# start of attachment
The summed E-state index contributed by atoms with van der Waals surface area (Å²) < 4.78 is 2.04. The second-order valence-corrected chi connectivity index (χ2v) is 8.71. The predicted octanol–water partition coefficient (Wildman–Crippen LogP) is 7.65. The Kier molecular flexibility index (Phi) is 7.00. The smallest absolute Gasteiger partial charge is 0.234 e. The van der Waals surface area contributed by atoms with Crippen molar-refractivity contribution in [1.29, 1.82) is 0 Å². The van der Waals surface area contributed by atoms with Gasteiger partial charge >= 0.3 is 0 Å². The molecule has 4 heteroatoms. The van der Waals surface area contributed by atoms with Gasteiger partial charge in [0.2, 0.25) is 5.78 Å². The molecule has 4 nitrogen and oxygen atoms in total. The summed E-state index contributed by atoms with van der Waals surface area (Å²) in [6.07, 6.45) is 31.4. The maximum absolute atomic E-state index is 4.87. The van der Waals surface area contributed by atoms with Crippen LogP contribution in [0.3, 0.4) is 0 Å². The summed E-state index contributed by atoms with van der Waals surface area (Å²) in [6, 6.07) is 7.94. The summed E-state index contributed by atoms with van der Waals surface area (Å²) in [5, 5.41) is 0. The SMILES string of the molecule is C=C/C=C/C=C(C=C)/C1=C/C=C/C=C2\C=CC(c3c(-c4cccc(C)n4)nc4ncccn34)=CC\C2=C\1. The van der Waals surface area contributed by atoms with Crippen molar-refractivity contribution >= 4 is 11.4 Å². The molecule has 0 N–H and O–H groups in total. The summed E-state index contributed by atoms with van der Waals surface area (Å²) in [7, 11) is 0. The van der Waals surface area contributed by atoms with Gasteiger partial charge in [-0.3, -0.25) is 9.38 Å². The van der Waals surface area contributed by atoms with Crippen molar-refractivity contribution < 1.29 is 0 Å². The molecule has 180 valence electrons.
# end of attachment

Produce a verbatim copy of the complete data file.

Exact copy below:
The summed E-state index contributed by atoms with van der Waals surface area (Å²) < 4.78 is 2.04. The second-order valence-corrected chi connectivity index (χ2v) is 8.71. The predicted octanol–water partition coefficient (Wildman–Crippen LogP) is 7.65. The Kier molecular flexibility index (Phi) is 7.00. The smallest absolute Gasteiger partial charge is 0.234 e. The van der Waals surface area contributed by atoms with Crippen molar-refractivity contribution in [1.29, 1.82) is 0 Å². The van der Waals surface area contributed by atoms with Gasteiger partial charge >= 0.3 is 0 Å². The molecule has 4 heteroatoms. The van der Waals surface area contributed by atoms with Gasteiger partial charge in [0.2, 0.25) is 5.78 Å². The molecule has 4 nitrogen and oxygen atoms in total. The summed E-state index contributed by atoms with van der Waals surface area (Å²) in [6.07, 6.45) is 31.4. The maximum absolute atomic E-state index is 4.87. The van der Waals surface area contributed by atoms with Crippen LogP contribution in [0.3, 0.4) is 0 Å². The summed E-state index contributed by atoms with van der Waals surface area (Å²) in [6, 6.07) is 7.94. The summed E-state index contributed by atoms with van der Waals surface area (Å²) in [5, 5.41) is 0. The SMILES string of the molecule is C=C/C=C/C=C(C=C)/C1=C/C=C/C=C2\C=CC(c3c(-c4cccc(C)n4)nc4ncccn34)=CC\C2=C\1. The van der Waals surface area contributed by atoms with Crippen molar-refractivity contribution >= 4 is 11.4 Å². The molecule has 0 N–H and O–H groups in total. The summed E-state index contributed by atoms with van der Waals surface area (Å²) in [7, 11) is 0. The van der Waals surface area contributed by atoms with Gasteiger partial charge in [-0.3, -0.25) is 9.38 Å². The van der Waals surface area contributed by atoms with Crippen molar-refractivity contribution < 1.29 is 0 Å². The molecule has 180 valence electrons.